Mermer said he wouldn’t object if Trump and Guilfoyle spoke on campus without payment, as candidates have in the past. Sen. Bernie Sanders (I-Vt.), a Democratic presidential contender, addressed an outdoor campaign rally on the campus in 2016 that was attended by 8,000. He was not paid.
“We would be opposed to the ACCENT bureau using student fees to fund any candidates — Joe Biden, Elizabeth Warren, Bernie Sanders, it doesn’t matter,” Mermer said. “Have the campaigns or private funds pay for it, not mandatory student fees.”
In an email, Fair noted that ACCENT had made a similar speech request of Sanders’s campaign. “Unfortunately, Senator Sanders declined.”
The speakers bureau is part of the university’s Student Government Association, which independently oversees a budget of more than $21 million. The money comes from a fee of $19.06 per hour course credit that students are required to pay. The university has an enrollment of 52,000.
Student government president Michael Murphy, who approved allocating funds for the Trump speech, is the son of Republican lobbyist Dan Murphy. The elder Murphy works for the Washington firm BGR Group and has donated to President Trump’s reelection campaign.
Michael Murphy posted photos of himself at Trump’s inauguration, and the White House invited him to attend a Rose Garden ceremony in March when the president signed an executive order dealing with free speech on campus.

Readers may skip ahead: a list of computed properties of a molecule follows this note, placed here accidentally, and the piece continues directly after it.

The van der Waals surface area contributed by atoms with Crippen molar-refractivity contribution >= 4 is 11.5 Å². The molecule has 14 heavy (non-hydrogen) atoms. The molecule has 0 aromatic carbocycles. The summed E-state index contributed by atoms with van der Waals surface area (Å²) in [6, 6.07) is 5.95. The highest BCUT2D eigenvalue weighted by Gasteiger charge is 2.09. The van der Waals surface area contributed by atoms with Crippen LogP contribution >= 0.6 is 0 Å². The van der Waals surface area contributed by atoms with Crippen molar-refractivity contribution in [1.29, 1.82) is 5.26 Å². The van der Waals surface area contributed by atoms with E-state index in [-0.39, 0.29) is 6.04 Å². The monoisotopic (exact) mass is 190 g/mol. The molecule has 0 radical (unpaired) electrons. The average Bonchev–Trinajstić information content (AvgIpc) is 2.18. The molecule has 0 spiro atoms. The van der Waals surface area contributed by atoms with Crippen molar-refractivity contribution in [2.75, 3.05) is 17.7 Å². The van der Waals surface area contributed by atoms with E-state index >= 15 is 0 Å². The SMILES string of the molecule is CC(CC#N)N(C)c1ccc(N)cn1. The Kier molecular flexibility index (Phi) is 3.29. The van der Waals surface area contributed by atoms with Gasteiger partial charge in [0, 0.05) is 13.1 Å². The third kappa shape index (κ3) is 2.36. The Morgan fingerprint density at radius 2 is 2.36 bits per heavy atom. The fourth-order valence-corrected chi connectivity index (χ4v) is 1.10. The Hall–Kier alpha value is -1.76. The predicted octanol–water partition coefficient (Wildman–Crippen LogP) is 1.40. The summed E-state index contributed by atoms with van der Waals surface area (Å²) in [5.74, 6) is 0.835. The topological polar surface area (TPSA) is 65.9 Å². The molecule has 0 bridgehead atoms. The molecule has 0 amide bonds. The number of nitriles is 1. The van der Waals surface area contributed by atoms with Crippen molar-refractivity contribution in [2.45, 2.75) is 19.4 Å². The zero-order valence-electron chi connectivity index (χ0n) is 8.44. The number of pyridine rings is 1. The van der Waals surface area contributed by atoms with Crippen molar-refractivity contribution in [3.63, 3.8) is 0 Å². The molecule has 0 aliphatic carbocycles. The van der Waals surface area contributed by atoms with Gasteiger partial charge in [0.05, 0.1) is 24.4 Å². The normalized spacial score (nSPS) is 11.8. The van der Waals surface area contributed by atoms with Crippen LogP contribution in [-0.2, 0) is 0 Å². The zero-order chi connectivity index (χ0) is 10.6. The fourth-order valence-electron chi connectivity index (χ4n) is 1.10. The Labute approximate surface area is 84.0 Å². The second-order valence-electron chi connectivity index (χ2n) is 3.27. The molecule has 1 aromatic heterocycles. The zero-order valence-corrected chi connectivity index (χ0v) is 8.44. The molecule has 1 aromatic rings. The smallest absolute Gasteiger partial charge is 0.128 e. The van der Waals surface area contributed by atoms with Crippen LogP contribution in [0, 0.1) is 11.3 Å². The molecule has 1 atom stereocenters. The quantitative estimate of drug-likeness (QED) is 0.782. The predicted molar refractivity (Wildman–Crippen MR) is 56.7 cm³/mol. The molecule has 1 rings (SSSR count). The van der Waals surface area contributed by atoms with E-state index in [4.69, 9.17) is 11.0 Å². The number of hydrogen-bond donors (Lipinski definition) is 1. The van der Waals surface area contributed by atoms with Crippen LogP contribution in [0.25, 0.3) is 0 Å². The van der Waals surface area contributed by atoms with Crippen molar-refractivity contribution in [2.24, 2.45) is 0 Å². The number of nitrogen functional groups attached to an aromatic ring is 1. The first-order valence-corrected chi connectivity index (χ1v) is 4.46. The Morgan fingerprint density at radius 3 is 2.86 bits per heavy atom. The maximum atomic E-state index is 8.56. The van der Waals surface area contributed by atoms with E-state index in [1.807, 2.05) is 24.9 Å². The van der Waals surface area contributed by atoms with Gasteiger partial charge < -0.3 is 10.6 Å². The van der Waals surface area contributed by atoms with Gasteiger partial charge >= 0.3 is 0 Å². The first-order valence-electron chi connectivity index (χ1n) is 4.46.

Two years ago, white supremacist Richard Spencer spoke on the university’s campus — though not as an invited ACCESS speaker. He had first been denied access to campus by the administration and threatened to sue.
Spencer was not paid for his speech, but security around the event cost the university more than $500,000.
Trump and Guilfoyle spoke at Penn State this year, but that was part of the Campus Clash tour run by the conservative group Turning Point USA.
Nancy Thomas, director of the Institute for Democracy and Higher Education at Tufts University, said it’s no surprise the Trump campaign is hitting campuses.
“College-age students were really jazzed up for the 2018 election,” Thomas said, and in the midterm elections, voter turnout in that age group rose 21 percent. “I think you’ll see an even bigger jump . . . in the presidential election. The momentum is very strong.”
ACCENT has brought hundreds of speakers to campus since the 1970s, usually without much controversy. Last year’s October speaker, rapper Pitbull, was paid $130,000. lympic gymnast Aly Raisman was paid $56,000 the following month.
Students opposed to Thursday’s speech say hosting Trump and Guilfoyle was part of a larger effort.
“It’s a pretty detailed strategy to pick the bluest area in North Florida and bring him here,” said Emily Hyden, a 20-year-old junior majoring in international studies. “They knew it would get a lot of attention.”
Hyden and a group of student activists started a #ChompTrump movement after the event was announced.
“Political interests are clearly being valued above students,” Hyden said. “This is all about pleasing the donors.”